Even 'safer' products require safe practices
NIOSH highlights PPE, training needs
The processor used to disinfect endoscopes was a closed system. The sterilant was a safer alternative to glutaraldehyde. So why were employees complaining of headaches, eye irritation, shortness of breath and a reduction in their sense of smell?
Based on employee complaints, industrial hygienists from the National Institute for Occupational Safety and Health (NIOSH) conducted a Health Hazard Evaluation at Kaleida Health-Buffalo (NY) General Hospital in 2006 and found opportunities for better ventilation and additional training in the use of the Steris Corp. system.
"The system, when it works well, does a good job of protecting the employees," says David Sylvain, MS, CIH, industrial hygienist in NIOSH's New England field office in Dartmouth, MA. Yet malfunctions or errors can occur that can lead to exposures, he cautions.
Five employees worked in the GI Lab Steris Room, separated into a dirty and clean side by a wall with a window. The Steris processors used sealed, single-use cups with the peracetic acid solution. Employees told NIOSH investigators that the room was often too warm and had poor ventilation.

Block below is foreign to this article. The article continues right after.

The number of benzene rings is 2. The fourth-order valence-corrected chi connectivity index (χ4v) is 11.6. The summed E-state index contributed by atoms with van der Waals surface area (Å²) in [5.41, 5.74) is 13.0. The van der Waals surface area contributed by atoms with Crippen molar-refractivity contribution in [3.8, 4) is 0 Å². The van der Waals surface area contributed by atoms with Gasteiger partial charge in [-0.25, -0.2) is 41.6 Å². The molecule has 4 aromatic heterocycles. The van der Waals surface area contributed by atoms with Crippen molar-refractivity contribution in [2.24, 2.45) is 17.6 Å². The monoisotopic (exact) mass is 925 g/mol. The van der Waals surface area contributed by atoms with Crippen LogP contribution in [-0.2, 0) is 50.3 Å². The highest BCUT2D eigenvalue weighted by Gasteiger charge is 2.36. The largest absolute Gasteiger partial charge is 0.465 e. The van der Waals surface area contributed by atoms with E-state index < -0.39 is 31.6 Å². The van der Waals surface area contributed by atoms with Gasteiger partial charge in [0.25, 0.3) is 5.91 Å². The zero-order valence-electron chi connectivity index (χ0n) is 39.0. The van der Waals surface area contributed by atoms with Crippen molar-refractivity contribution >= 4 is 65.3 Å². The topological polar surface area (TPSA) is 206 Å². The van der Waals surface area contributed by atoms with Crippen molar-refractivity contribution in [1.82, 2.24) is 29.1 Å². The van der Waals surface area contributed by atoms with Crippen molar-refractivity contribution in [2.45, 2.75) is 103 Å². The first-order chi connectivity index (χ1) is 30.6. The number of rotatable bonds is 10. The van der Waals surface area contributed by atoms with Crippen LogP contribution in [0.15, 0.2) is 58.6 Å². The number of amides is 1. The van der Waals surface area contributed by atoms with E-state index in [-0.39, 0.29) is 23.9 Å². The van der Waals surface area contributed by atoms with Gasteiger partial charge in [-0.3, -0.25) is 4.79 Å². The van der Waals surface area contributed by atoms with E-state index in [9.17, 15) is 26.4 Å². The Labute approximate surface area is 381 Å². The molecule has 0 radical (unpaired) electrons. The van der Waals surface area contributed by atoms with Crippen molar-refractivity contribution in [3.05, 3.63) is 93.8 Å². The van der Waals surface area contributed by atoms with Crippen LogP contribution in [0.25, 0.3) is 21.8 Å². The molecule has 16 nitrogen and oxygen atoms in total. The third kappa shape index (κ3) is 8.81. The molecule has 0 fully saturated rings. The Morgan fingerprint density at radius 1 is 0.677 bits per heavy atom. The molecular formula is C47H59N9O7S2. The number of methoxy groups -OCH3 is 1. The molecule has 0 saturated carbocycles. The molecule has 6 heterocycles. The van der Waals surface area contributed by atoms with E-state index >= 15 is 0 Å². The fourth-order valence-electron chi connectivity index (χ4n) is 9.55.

NIOSH did not find detectable air concentrations of peracetic or acetic acid during its sampling. However, the NIOSH investigators did conclude that the room needed better ventilation.
Exposure, and even burns, can occur when processors leak or malfunction or when the cups are handled roughly, NIOSH said.
Meanwhile, latex gloves were the only personal protective equipment the investigators observed employees wearing, according to the Health Hazard Evaluation. Latex gloves do not provide adequate protection against a chemical hazard, and goggles and acid-resistant sleeves and aprons also should be worn, NIOSH says.
Employees also reported gaps in training. "In my opinion, training needs to be repeated periodically," says Sylvain. "We all forget our training over time and we all need a refresher.
"OSHA requires annual hazard communication training. It would mean people would be trained in the hazards of materials they're working with, how to protect themselves, how to deal with a spill or release, and what personal protective equipment would be appropriate," he says.
(Editor's note: A copy of the Health Hazard Evaluation is available at www.cdc.gov/niosh/hhe/reports/pdfs/2006-0298-3090.pdf.)